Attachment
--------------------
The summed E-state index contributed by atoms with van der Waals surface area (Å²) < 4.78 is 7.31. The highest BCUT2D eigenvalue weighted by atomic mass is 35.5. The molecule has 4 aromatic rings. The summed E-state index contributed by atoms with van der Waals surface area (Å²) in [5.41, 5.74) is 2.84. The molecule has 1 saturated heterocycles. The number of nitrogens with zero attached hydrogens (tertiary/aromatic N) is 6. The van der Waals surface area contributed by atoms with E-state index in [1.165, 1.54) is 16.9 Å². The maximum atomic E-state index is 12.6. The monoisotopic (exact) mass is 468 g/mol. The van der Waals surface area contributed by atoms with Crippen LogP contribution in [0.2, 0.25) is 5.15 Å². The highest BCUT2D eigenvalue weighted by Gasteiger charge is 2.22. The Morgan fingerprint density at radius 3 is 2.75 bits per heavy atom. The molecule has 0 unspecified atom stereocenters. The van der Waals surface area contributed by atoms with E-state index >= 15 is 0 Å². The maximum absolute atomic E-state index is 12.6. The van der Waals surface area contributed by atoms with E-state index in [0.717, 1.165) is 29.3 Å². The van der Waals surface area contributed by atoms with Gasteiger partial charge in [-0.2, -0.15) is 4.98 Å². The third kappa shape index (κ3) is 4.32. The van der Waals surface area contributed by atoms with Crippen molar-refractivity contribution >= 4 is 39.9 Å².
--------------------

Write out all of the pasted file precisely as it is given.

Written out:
The summed E-state index contributed by atoms with van der Waals surface area (Å²) < 4.78 is 7.31. The highest BCUT2D eigenvalue weighted by atomic mass is 35.5. The molecule has 4 aromatic rings. The summed E-state index contributed by atoms with van der Waals surface area (Å²) in [5.41, 5.74) is 2.84. The molecule has 1 saturated heterocycles. The number of nitrogens with zero attached hydrogens (tertiary/aromatic N) is 6. The van der Waals surface area contributed by atoms with E-state index in [1.165, 1.54) is 16.9 Å². The maximum atomic E-state index is 12.6. The monoisotopic (exact) mass is 468 g/mol. The van der Waals surface area contributed by atoms with Crippen LogP contribution in [0.2, 0.25) is 5.15 Å². The highest BCUT2D eigenvalue weighted by Gasteiger charge is 2.22. The Morgan fingerprint density at radius 3 is 2.75 bits per heavy atom. The molecule has 0 unspecified atom stereocenters. The van der Waals surface area contributed by atoms with E-state index >= 15 is 0 Å². The maximum absolute atomic E-state index is 12.6. The van der Waals surface area contributed by atoms with E-state index in [0.717, 1.165) is 29.3 Å². The van der Waals surface area contributed by atoms with Gasteiger partial charge in [-0.2, -0.15) is 4.98 Å². The third kappa shape index (κ3) is 4.32. The van der Waals surface area contributed by atoms with Crippen molar-refractivity contribution >= 4 is 39.9 Å².